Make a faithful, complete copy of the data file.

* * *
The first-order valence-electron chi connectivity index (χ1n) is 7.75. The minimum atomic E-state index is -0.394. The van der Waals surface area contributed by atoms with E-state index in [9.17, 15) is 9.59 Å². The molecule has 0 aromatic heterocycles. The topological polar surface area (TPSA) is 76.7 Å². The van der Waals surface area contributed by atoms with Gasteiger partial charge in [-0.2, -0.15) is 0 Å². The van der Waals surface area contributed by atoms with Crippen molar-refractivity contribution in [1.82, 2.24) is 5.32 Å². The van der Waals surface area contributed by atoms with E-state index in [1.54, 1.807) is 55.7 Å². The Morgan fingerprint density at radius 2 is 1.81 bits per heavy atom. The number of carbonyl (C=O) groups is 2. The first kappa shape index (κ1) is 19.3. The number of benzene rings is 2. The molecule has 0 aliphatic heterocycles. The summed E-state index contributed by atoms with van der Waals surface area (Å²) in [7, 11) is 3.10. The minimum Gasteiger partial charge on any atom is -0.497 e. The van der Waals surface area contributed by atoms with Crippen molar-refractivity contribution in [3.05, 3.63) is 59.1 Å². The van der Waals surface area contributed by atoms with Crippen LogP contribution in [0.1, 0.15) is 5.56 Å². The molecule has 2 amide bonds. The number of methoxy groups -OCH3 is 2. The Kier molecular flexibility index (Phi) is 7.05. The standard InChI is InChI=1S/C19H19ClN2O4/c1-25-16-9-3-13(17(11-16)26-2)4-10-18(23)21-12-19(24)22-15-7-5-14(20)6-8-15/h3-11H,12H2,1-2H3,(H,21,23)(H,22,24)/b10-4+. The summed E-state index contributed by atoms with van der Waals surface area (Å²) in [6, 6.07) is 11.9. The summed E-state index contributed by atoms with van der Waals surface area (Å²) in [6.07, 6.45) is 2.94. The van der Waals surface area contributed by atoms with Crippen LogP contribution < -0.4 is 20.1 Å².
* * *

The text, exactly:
The first-order valence-electron chi connectivity index (χ1n) is 7.75. The minimum atomic E-state index is -0.394. The van der Waals surface area contributed by atoms with E-state index in [9.17, 15) is 9.59 Å². The molecule has 0 aromatic heterocycles. The topological polar surface area (TPSA) is 76.7 Å². The van der Waals surface area contributed by atoms with Gasteiger partial charge in [-0.2, -0.15) is 0 Å². The van der Waals surface area contributed by atoms with Crippen molar-refractivity contribution in [1.82, 2.24) is 5.32 Å². The van der Waals surface area contributed by atoms with E-state index in [1.54, 1.807) is 55.7 Å². The Morgan fingerprint density at radius 2 is 1.81 bits per heavy atom. The number of carbonyl (C=O) groups is 2. The first kappa shape index (κ1) is 19.3. The number of benzene rings is 2. The molecule has 0 aliphatic heterocycles. The summed E-state index contributed by atoms with van der Waals surface area (Å²) in [7, 11) is 3.10. The minimum Gasteiger partial charge on any atom is -0.497 e. The van der Waals surface area contributed by atoms with Crippen molar-refractivity contribution in [3.05, 3.63) is 59.1 Å². The van der Waals surface area contributed by atoms with Crippen LogP contribution in [0.1, 0.15) is 5.56 Å². The molecule has 2 amide bonds. The number of methoxy groups -OCH3 is 2. The Kier molecular flexibility index (Phi) is 7.05. The standard InChI is InChI=1S/C19H19ClN2O4/c1-25-16-9-3-13(17(11-16)26-2)4-10-18(23)21-12-19(24)22-15-7-5-14(20)6-8-15/h3-11H,12H2,1-2H3,(H,21,23)(H,22,24)/b10-4+. The summed E-state index contributed by atoms with van der Waals surface area (Å²) in [6, 6.07) is 11.9. The summed E-state index contributed by atoms with van der Waals surface area (Å²) in [6.07, 6.45) is 2.94. The van der Waals surface area contributed by atoms with Crippen LogP contribution < -0.4 is 20.1 Å².